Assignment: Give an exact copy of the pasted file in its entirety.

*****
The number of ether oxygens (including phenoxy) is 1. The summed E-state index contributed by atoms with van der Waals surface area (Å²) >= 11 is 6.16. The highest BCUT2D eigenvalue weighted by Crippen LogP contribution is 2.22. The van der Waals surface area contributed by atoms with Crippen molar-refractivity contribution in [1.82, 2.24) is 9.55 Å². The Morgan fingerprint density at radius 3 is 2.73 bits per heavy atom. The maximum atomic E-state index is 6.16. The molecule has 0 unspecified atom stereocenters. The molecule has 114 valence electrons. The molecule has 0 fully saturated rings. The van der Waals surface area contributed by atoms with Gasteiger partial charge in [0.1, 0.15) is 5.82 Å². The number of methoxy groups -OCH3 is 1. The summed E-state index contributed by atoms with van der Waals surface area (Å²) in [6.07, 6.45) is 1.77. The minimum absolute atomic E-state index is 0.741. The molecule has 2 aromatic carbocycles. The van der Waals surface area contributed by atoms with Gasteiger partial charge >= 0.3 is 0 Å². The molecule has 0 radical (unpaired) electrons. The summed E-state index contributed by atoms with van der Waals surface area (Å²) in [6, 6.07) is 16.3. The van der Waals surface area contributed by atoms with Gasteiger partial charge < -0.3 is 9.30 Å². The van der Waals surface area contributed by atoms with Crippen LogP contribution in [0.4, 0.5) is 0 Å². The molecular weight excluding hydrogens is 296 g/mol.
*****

The number of ether oxygens (including phenoxy) is 1. The summed E-state index contributed by atoms with van der Waals surface area (Å²) >= 11 is 6.16. The highest BCUT2D eigenvalue weighted by Crippen LogP contribution is 2.22. The van der Waals surface area contributed by atoms with Crippen molar-refractivity contribution in [1.82, 2.24) is 9.55 Å². The Morgan fingerprint density at radius 3 is 2.73 bits per heavy atom. The maximum atomic E-state index is 6.16. The molecule has 0 unspecified atom stereocenters. The molecule has 114 valence electrons. The molecule has 0 fully saturated rings. The van der Waals surface area contributed by atoms with Gasteiger partial charge in [0.1, 0.15) is 5.82 Å². The number of methoxy groups -OCH3 is 1. The summed E-state index contributed by atoms with van der Waals surface area (Å²) in [6.07, 6.45) is 1.77. The minimum absolute atomic E-state index is 0.741. The molecule has 2 aromatic carbocycles. The van der Waals surface area contributed by atoms with Gasteiger partial charge >= 0.3 is 0 Å². The molecule has 0 radical (unpaired) electrons. The summed E-state index contributed by atoms with van der Waals surface area (Å²) in [6, 6.07) is 16.3. The van der Waals surface area contributed by atoms with Gasteiger partial charge < -0.3 is 9.30 Å². The van der Waals surface area contributed by atoms with Crippen LogP contribution in [0.4, 0.5) is 0 Å². The molecular weight excluding hydrogens is 296 g/mol.